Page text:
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Lose Weight and Keep It Off

New research shows that what helps you lose weight and what helps you keep weight off aren’t necessarily one and the same. Find out what works.

| January 1st, 2014
Lose Weight, and Keep it Off

People who want to lose weight and people who want to maintain their weight loss often assume the same strategies. Eat less and exercise, right? Well, yes, to a point. While watching your portions and working up a sweat are always good beauty and health plans (regardless of if you want to drop pounds or not), turns out that the way you lose weight versus the way you keep that weight off are different.

If your goal is: Losing weight

Be a master planner

Most of us have our schedules planned down to the last minute–from early a.m. meetings to conference calls to that dentist appointment you’re (finally!) getting around to–but rarely do we give that much thought to planning our meals.

Turns out it’s in your best interest. A study from Penn State found that subjects who planned what they ate ahead of time were almost twice as likely to report successful weight loss than those who didn’t.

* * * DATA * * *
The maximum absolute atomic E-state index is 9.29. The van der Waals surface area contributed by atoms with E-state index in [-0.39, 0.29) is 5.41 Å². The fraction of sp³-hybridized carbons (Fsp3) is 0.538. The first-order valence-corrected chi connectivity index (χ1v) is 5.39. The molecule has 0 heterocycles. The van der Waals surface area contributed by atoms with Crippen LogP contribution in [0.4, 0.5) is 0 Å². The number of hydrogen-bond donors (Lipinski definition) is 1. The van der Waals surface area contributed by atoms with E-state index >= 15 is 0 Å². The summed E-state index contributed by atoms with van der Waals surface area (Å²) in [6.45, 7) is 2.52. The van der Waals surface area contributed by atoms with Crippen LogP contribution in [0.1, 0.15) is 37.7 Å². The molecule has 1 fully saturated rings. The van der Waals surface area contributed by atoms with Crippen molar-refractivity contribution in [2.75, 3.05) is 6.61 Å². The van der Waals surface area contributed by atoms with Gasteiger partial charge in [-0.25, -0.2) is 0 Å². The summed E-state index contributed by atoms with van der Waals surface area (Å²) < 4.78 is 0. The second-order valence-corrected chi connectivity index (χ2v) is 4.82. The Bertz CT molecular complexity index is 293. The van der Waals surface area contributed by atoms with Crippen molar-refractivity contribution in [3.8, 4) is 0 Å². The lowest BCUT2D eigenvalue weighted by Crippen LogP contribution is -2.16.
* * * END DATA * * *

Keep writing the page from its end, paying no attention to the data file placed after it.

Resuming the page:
“Aim for five small meals a day, and plan everything in advance,” says Kristin Kirkpatrick, R.D., YouBeauty Nutrition Advisor and wellness manager at the Cleveland Clinic. “Prepare your meals on the weekends when you have time, and never go more than 3 ½ hours without putting something in your mouth. Carry a low-sugar energy bar, trail mix or an apple so you’re not tempted to buy a snack from the office vending machine.”

MORE: Less Sugar Diet for the Day, from Kristin Kirkpatrick, R.D.

The other key to successful meal planning? Portion control. “People don’t have a running meter on their mouth that says ‘I hit 500 calories, I’m done.’ You have to control your portion sizes,” says Christopher Sciamanna, M.D., professor of medicine and public health sciences at Penn State College of Medicine.

For those just starting their quest to lose weight, Dr. Sciamanna recommends pre-packaged meals. “They’re inexpensive, and they’re brainless,” he says. Caveat: Skip frozen “diet” dinners. “They tend to be low in quality nutrients and fiber,” says Kirkpatrick. Instead, choose pre-packaged meals rich in vegetables, whole grains and lean protein. Dr. Sciamanna’s pick: Kashi.

Once you’ve gotten an idea of what a proper portion size looks like, you can graduate to D.I.Y. pre-packaging: Portion out your meal, then put away the serving bowl. “Don’t leave it sitting out on the table, waiting for you to refill your plate,” says Dr. Sciammana.

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